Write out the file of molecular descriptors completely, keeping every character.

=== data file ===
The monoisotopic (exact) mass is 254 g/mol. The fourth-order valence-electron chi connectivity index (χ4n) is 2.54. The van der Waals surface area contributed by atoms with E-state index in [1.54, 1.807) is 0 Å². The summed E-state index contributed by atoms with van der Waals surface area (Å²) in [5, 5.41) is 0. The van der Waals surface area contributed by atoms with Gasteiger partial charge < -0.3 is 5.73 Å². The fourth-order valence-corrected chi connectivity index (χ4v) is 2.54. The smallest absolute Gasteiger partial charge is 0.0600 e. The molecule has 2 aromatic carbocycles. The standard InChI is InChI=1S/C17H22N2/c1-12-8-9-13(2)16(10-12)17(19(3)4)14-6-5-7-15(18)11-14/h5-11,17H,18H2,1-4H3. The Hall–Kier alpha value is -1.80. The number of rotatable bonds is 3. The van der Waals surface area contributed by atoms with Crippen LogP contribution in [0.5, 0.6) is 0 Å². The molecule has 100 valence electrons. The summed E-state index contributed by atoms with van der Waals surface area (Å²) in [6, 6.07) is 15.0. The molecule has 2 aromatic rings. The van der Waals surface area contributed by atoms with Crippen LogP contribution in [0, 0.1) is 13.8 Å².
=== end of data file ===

The monoisotopic (exact) mass is 254 g/mol. The fourth-order valence-electron chi connectivity index (χ4n) is 2.54. The van der Waals surface area contributed by atoms with E-state index in [1.54, 1.807) is 0 Å². The summed E-state index contributed by atoms with van der Waals surface area (Å²) in [5, 5.41) is 0. The van der Waals surface area contributed by atoms with Gasteiger partial charge < -0.3 is 5.73 Å². The fourth-order valence-corrected chi connectivity index (χ4v) is 2.54. The smallest absolute Gasteiger partial charge is 0.0600 e. The molecule has 2 aromatic carbocycles. The standard InChI is InChI=1S/C17H22N2/c1-12-8-9-13(2)16(10-12)17(19(3)4)14-6-5-7-15(18)11-14/h5-11,17H,18H2,1-4H3. The Hall–Kier alpha value is -1.80. The number of rotatable bonds is 3. The van der Waals surface area contributed by atoms with Crippen LogP contribution in [0.5, 0.6) is 0 Å². The molecule has 100 valence electrons. The summed E-state index contributed by atoms with van der Waals surface area (Å²) in [6, 6.07) is 15.0. The molecule has 2 aromatic rings. The van der Waals surface area contributed by atoms with Crippen LogP contribution in [0, 0.1) is 13.8 Å².